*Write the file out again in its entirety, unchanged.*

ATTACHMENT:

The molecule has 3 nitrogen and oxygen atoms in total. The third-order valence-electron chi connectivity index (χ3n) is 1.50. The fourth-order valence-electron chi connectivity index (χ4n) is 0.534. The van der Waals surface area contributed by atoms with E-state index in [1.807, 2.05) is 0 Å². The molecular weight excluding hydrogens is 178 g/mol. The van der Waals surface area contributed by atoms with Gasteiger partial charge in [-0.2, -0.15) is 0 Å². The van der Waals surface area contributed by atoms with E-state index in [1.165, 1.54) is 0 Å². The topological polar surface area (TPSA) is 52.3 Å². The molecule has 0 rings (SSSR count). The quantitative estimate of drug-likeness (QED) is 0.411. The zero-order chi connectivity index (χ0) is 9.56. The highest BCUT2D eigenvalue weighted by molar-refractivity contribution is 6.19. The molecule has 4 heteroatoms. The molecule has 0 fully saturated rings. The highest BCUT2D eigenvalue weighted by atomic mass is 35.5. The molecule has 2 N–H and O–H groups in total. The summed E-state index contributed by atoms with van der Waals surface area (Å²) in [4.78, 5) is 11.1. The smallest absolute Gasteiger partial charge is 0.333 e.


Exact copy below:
The molecule has 3 nitrogen and oxygen atoms in total. The third-order valence-electron chi connectivity index (χ3n) is 1.50. The fourth-order valence-electron chi connectivity index (χ4n) is 0.534. The van der Waals surface area contributed by atoms with E-state index in [1.807, 2.05) is 0 Å². The molecular weight excluding hydrogens is 178 g/mol. The van der Waals surface area contributed by atoms with Gasteiger partial charge in [-0.2, -0.15) is 0 Å². The van der Waals surface area contributed by atoms with E-state index in [1.165, 1.54) is 0 Å². The topological polar surface area (TPSA) is 52.3 Å². The molecule has 0 rings (SSSR count). The quantitative estimate of drug-likeness (QED) is 0.411. The zero-order chi connectivity index (χ0) is 9.56. The highest BCUT2D eigenvalue weighted by molar-refractivity contribution is 6.19. The molecule has 4 heteroatoms. The molecule has 0 fully saturated rings. The highest BCUT2D eigenvalue weighted by atomic mass is 35.5. The molecule has 2 N–H and O–H groups in total. The summed E-state index contributed by atoms with van der Waals surface area (Å²) in [4.78, 5) is 11.1. The smallest absolute Gasteiger partial charge is 0.333 e.